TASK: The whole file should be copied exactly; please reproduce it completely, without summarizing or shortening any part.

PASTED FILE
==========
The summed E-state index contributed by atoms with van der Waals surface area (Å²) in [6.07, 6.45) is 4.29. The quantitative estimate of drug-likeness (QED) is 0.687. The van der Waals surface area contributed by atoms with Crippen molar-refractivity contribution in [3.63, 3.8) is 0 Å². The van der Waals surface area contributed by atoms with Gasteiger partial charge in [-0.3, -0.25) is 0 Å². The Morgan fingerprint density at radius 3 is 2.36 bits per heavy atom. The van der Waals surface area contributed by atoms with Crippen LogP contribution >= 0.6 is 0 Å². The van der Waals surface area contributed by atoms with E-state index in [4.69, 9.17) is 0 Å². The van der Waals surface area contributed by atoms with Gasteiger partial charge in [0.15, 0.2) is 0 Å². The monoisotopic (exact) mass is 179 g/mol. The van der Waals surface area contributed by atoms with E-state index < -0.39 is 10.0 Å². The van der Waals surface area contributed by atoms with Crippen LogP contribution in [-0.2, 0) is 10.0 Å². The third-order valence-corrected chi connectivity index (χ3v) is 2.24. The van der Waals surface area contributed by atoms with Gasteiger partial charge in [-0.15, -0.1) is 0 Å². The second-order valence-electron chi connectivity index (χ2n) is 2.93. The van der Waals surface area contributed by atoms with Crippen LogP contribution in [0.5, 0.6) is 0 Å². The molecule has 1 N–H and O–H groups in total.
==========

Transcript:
The summed E-state index contributed by atoms with van der Waals surface area (Å²) in [6.07, 6.45) is 4.29. The quantitative estimate of drug-likeness (QED) is 0.687. The van der Waals surface area contributed by atoms with Crippen molar-refractivity contribution in [3.63, 3.8) is 0 Å². The van der Waals surface area contributed by atoms with Gasteiger partial charge in [-0.3, -0.25) is 0 Å². The Morgan fingerprint density at radius 3 is 2.36 bits per heavy atom. The van der Waals surface area contributed by atoms with Crippen LogP contribution >= 0.6 is 0 Å². The van der Waals surface area contributed by atoms with E-state index in [4.69, 9.17) is 0 Å². The van der Waals surface area contributed by atoms with Gasteiger partial charge in [0.15, 0.2) is 0 Å². The monoisotopic (exact) mass is 179 g/mol. The van der Waals surface area contributed by atoms with E-state index < -0.39 is 10.0 Å². The van der Waals surface area contributed by atoms with Crippen LogP contribution in [-0.2, 0) is 10.0 Å². The third-order valence-corrected chi connectivity index (χ3v) is 2.24. The van der Waals surface area contributed by atoms with Gasteiger partial charge in [-0.15, -0.1) is 0 Å². The second-order valence-electron chi connectivity index (χ2n) is 2.93. The van der Waals surface area contributed by atoms with Crippen LogP contribution in [0.5, 0.6) is 0 Å². The molecule has 1 N–H and O–H groups in total.